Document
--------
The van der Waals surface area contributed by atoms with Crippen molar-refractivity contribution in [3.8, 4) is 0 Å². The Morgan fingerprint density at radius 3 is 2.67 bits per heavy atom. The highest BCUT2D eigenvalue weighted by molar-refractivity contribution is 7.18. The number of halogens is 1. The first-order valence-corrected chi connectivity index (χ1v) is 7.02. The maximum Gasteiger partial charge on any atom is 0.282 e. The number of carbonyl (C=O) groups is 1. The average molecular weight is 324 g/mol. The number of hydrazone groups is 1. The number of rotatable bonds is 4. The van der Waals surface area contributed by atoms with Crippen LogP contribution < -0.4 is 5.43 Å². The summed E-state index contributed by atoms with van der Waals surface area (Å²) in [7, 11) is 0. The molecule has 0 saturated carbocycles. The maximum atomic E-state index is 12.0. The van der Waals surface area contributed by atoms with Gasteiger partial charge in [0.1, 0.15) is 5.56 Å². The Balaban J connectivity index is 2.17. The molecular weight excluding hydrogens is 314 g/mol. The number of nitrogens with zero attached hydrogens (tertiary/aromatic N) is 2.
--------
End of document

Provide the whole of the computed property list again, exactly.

The van der Waals surface area contributed by atoms with Crippen molar-refractivity contribution in [3.8, 4) is 0 Å². The Morgan fingerprint density at radius 3 is 2.67 bits per heavy atom. The highest BCUT2D eigenvalue weighted by molar-refractivity contribution is 7.18. The number of halogens is 1. The first-order valence-corrected chi connectivity index (χ1v) is 7.02. The maximum Gasteiger partial charge on any atom is 0.282 e. The number of carbonyl (C=O) groups is 1. The average molecular weight is 324 g/mol. The number of hydrazone groups is 1. The number of rotatable bonds is 4. The van der Waals surface area contributed by atoms with Crippen LogP contribution < -0.4 is 5.43 Å². The summed E-state index contributed by atoms with van der Waals surface area (Å²) in [7, 11) is 0. The molecule has 0 saturated carbocycles. The maximum atomic E-state index is 12.0. The van der Waals surface area contributed by atoms with Gasteiger partial charge in [0.1, 0.15) is 5.56 Å². The Balaban J connectivity index is 2.17. The molecular weight excluding hydrogens is 314 g/mol. The number of nitrogens with zero attached hydrogens (tertiary/aromatic N) is 2.